Picture of church


Contents of chapter

This chapter deals with the support of the clergy. In the past, Rectors were not salaried, but held property in the parish as their "living". The Rector was expected to live on the proceeds from this property. Sometimes termed "The "Parson's Freehold", the property had three parts: the rectory (house, outbuildings and yard), the glebe (an area of land to be farmed for the rector's personal profit), and the tithes (essentially taxes or produce associated with each parcel of land in the parish, payable by the landowner to the rector; at Cranham the Lord of the Manor was exempt). The Rector held his property as a legally valid freehold whilst he served the parish; however the property automatically transferred to the next Rector upon his appointment. It is a rare legal example of a freehold that cannot be sold, donated, bequeathed, or inherited. In this chapter, we shall look into the history of these three components in the Parson's Freehold at Cranham.


Before 1923, the rectory stood at grid reference TQ571(7)869(0). It was surrounded by the glebe. Rectory Gardens and Glebe Close are modern housing developments occupying the site (4).

The earliest reference to the Rectory is 1686 (103). This report, signed by the Rector, churchwardens and others, contains a description of the parson's freehold, and some details about the Rectory itself:

"A terrier of all and singular the house, outhouses, edifices, buildings, and lands both arable and pasture, ... exhibited to the Reverend Archdeacon of Essex the 12th day of April, 1686".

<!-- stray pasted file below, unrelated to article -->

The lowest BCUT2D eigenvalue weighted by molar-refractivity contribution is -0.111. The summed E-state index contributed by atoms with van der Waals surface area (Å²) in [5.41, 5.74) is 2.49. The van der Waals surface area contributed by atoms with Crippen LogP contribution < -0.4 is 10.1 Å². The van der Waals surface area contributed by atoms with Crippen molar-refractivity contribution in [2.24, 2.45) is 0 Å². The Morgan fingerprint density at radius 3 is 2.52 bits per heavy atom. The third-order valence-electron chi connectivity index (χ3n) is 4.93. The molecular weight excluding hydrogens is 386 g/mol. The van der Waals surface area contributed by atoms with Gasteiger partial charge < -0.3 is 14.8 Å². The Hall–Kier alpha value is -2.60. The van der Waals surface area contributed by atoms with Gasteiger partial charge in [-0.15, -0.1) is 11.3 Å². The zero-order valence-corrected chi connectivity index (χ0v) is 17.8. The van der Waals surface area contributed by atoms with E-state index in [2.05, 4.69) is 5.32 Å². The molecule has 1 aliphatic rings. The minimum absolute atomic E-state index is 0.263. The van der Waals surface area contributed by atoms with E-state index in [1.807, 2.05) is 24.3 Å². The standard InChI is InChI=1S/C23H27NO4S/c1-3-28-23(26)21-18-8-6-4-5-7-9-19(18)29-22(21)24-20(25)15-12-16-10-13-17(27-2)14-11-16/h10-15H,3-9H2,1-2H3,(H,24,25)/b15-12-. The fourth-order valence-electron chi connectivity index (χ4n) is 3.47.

"A parsonage house, together with a barn and stable standing northwest from the said parsonage house, also another barn with a cow house thereto adjoined standing in the great yard on the west side or end of the said parsonage house. An orchard and a garden containing together about an acre of land."

We have no idea what this rectory looked like, although the arrangement of buildings is shown on the Ordnance Survey map of 1844 see Figure 24 (238). The Victoria County History says that it was rebuilt in 1790 (12); however, this must be doubtful because 1790 was the same year as the rebuilding of Cranham Hall, and no other references to this rebuilding has been found.

In 1889, the rectory was described as:

"A large Rectory house with the usual offices, coach house adjoining, large barn with stable. In connexion pigstyes, fowl houses, large shed for cows, etc. partly enclosed all round. Cottage for a man within premises with cowhouse adjoining, usual offices."

See map for more details

Thomas Ludbey lived in this rectory, and made three entries about it in the vestry minutes. It is disappointing that these were about relatively minor elements in the construction. Figure 23 shows one of these notes.

The second note describes the unsavoury business of emptying the cess pool (104):

"On the might of the 8th November 1834, the servants' privy was emptied by Elliston, a bricklayer of South Ockendon (generally employed by Mr.Hammond), his son, and William MacMillan. It was done in one night for one pound.